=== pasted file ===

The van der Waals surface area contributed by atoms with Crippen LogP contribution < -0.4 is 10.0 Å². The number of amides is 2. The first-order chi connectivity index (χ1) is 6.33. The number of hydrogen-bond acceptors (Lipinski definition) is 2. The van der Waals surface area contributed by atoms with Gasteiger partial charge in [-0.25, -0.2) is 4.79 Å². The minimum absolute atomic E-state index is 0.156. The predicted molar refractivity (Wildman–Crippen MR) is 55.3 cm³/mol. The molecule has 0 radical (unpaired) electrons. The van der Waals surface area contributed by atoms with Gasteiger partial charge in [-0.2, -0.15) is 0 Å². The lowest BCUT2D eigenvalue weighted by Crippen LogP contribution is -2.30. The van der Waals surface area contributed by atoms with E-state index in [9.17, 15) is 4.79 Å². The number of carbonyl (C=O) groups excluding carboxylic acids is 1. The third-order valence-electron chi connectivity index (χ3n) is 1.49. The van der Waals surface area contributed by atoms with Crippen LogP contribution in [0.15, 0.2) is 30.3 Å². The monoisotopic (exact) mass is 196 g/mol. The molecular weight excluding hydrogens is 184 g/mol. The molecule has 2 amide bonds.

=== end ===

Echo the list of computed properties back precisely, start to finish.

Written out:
The van der Waals surface area contributed by atoms with Crippen LogP contribution < -0.4 is 10.0 Å². The number of amides is 2. The first-order chi connectivity index (χ1) is 6.33. The number of hydrogen-bond acceptors (Lipinski definition) is 2. The van der Waals surface area contributed by atoms with Gasteiger partial charge in [-0.25, -0.2) is 4.79 Å². The minimum absolute atomic E-state index is 0.156. The predicted molar refractivity (Wildman–Crippen MR) is 55.3 cm³/mol. The molecule has 0 radical (unpaired) electrons. The van der Waals surface area contributed by atoms with Gasteiger partial charge in [-0.2, -0.15) is 0 Å². The lowest BCUT2D eigenvalue weighted by Crippen LogP contribution is -2.30. The van der Waals surface area contributed by atoms with E-state index in [9.17, 15) is 4.79 Å². The number of carbonyl (C=O) groups excluding carboxylic acids is 1. The third-order valence-electron chi connectivity index (χ3n) is 1.49. The van der Waals surface area contributed by atoms with Crippen LogP contribution in [0.15, 0.2) is 30.3 Å². The monoisotopic (exact) mass is 196 g/mol. The molecular weight excluding hydrogens is 184 g/mol. The molecule has 2 amide bonds.